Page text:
Crowdsourcing Social Problems
William Eggers' praise for Luis von Ahn's reCAPTCHA idea overlooks one vexing problem ("Crowdsourcing Social Problems," January). A number of the displayed words are from ancient texts and contain the long s (?), as in unju?tly or Per?ephone, widely used in English printing until about 1800. The original printing in 1789 of the proposed Bill of Rights to our Constitution, for example, refers to "due proce?s of law" and was proposed by the "Congre?s OF THE United States." reCAPTCHA insists you type these images using the modern letter "f." Eventually, the Internet is going to end up with digital editions of things like Paradife Loft and The Pilgrim's Progrefs, not to mention due procefs of law.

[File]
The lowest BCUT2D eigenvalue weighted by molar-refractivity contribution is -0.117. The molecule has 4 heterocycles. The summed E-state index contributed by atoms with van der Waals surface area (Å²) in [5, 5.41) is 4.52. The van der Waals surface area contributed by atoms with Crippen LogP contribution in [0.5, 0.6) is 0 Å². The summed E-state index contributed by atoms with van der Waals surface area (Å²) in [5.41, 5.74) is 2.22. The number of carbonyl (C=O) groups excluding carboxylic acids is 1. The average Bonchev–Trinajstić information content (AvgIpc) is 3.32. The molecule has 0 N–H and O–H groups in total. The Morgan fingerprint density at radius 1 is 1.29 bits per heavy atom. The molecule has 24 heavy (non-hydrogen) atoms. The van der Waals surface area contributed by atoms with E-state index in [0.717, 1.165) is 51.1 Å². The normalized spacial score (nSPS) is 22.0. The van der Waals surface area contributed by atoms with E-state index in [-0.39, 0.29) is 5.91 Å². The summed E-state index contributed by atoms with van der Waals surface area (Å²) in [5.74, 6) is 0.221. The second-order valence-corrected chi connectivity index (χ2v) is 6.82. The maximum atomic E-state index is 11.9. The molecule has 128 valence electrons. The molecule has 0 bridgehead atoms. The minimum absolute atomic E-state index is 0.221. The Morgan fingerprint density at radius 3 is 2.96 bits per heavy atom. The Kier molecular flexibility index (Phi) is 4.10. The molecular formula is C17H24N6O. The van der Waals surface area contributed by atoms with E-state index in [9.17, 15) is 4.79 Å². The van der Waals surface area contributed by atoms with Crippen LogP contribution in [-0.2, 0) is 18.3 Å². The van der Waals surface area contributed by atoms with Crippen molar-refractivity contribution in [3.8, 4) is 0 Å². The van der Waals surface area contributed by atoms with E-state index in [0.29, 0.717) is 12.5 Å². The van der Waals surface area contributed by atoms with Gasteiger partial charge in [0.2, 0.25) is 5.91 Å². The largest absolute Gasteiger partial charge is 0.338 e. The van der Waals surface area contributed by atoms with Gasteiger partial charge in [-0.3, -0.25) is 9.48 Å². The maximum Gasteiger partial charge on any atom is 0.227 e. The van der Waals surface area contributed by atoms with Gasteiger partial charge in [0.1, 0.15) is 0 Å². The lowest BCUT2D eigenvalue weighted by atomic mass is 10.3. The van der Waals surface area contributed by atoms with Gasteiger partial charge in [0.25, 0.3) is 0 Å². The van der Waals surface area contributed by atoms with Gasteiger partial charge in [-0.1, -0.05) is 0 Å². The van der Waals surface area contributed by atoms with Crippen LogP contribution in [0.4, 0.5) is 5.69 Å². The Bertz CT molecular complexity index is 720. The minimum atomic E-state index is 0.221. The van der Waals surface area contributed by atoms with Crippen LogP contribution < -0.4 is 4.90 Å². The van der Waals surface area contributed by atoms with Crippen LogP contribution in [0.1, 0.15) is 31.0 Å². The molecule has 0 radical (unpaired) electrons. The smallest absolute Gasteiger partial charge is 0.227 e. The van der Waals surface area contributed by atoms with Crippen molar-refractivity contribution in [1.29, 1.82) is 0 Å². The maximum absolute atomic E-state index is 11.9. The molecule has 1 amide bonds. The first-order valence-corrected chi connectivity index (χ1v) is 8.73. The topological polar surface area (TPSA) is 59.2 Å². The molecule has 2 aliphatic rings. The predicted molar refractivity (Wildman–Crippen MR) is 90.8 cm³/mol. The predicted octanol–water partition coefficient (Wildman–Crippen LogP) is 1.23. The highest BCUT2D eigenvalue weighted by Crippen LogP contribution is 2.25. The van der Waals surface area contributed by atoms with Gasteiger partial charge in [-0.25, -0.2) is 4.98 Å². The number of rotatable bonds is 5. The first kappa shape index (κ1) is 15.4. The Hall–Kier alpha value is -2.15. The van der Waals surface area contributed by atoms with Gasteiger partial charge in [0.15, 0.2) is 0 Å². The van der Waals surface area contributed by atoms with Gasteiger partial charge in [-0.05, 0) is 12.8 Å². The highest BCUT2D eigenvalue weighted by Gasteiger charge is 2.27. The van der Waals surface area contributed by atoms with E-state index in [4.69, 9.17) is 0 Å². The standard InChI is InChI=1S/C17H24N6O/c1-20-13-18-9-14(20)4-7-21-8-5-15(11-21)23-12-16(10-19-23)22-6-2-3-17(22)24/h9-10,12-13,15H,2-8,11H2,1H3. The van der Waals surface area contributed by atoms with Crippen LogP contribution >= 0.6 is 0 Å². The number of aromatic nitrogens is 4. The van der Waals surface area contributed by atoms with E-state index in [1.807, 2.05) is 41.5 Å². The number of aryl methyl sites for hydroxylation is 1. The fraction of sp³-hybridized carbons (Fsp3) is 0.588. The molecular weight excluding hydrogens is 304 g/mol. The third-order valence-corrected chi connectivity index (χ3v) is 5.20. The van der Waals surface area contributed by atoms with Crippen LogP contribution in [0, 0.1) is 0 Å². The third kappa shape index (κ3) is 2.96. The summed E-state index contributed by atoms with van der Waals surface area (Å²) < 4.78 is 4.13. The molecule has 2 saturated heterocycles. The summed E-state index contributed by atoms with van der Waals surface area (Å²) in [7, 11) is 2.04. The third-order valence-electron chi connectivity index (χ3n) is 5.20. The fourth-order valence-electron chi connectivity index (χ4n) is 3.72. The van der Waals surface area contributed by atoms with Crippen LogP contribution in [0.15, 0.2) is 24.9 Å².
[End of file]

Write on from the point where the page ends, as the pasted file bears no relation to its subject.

San Jose, CA
Slouching Toward Bankruptcy
In "Slouching Toward Bankruptcy" (January), Veronique de Rugy claims that in 2010 Social Security began to draw from the reserves in its trust fund to cover the shortfall in revenues. This is not true. There are no reserves to draw from. The "trust fund" is and always has been nothing more than a book-entry ledger of the government debt obligation to the program, now about $2.7 trillion. By law, the Social Security Administration can claim this as an asset. At the same time, it is carried as a $2.7 trillion debt in the federal budget.
Charles Blahous, senior Social Security trustee, has tried to set the record straight. "This gap," he wrote in a letter to The Washington Post, "is filled entirely by revenue the federal government borrows."
Some claim that none of this really matters, that the fund obligation carries the full faith and credit of the U.S. government. Well, so does the other roughly $60-70 trillion in unfunded liabilities. In what fantasy world is this reassuring?
Sierra Vista, AZ
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